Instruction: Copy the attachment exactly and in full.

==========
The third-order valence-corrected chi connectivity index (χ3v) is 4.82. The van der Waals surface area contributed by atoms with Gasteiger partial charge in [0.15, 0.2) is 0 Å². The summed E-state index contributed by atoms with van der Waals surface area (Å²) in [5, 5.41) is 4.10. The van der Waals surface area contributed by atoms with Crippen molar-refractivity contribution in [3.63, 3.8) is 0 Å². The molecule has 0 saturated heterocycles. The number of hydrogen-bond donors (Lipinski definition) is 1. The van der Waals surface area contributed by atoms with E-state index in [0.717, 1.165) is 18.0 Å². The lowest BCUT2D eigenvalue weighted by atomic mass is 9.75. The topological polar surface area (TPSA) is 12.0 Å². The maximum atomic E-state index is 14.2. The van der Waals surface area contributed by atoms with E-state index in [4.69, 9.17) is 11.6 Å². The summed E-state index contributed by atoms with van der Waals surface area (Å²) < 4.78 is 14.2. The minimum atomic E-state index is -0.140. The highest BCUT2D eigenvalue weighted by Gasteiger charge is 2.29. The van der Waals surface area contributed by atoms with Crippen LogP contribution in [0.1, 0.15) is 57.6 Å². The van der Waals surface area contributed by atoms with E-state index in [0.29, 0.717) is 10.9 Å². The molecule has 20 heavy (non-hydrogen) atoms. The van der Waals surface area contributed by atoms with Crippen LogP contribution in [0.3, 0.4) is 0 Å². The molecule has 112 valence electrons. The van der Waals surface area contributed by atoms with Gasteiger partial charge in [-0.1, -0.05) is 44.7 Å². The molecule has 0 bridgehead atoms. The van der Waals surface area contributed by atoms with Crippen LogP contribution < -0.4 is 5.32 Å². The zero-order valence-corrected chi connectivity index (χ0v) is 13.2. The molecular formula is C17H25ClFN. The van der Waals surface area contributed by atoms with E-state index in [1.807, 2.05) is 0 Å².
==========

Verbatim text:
The third-order valence-corrected chi connectivity index (χ3v) is 4.82. The van der Waals surface area contributed by atoms with Gasteiger partial charge in [0.15, 0.2) is 0 Å². The summed E-state index contributed by atoms with van der Waals surface area (Å²) in [5, 5.41) is 4.10. The van der Waals surface area contributed by atoms with Crippen molar-refractivity contribution in [3.63, 3.8) is 0 Å². The molecule has 0 saturated heterocycles. The number of hydrogen-bond donors (Lipinski definition) is 1. The van der Waals surface area contributed by atoms with E-state index in [0.717, 1.165) is 18.0 Å². The lowest BCUT2D eigenvalue weighted by atomic mass is 9.75. The topological polar surface area (TPSA) is 12.0 Å². The maximum atomic E-state index is 14.2. The van der Waals surface area contributed by atoms with E-state index in [4.69, 9.17) is 11.6 Å². The summed E-state index contributed by atoms with van der Waals surface area (Å²) < 4.78 is 14.2. The minimum atomic E-state index is -0.140. The highest BCUT2D eigenvalue weighted by Gasteiger charge is 2.29. The van der Waals surface area contributed by atoms with Crippen LogP contribution in [0.1, 0.15) is 57.6 Å². The van der Waals surface area contributed by atoms with E-state index in [0.29, 0.717) is 10.9 Å². The molecule has 20 heavy (non-hydrogen) atoms. The van der Waals surface area contributed by atoms with Crippen LogP contribution in [0.3, 0.4) is 0 Å². The molecule has 112 valence electrons. The van der Waals surface area contributed by atoms with Gasteiger partial charge in [-0.1, -0.05) is 44.7 Å². The molecule has 0 bridgehead atoms. The van der Waals surface area contributed by atoms with Crippen LogP contribution < -0.4 is 5.32 Å². The zero-order valence-corrected chi connectivity index (χ0v) is 13.2. The molecular formula is C17H25ClFN. The van der Waals surface area contributed by atoms with E-state index in [1.807, 2.05) is 0 Å².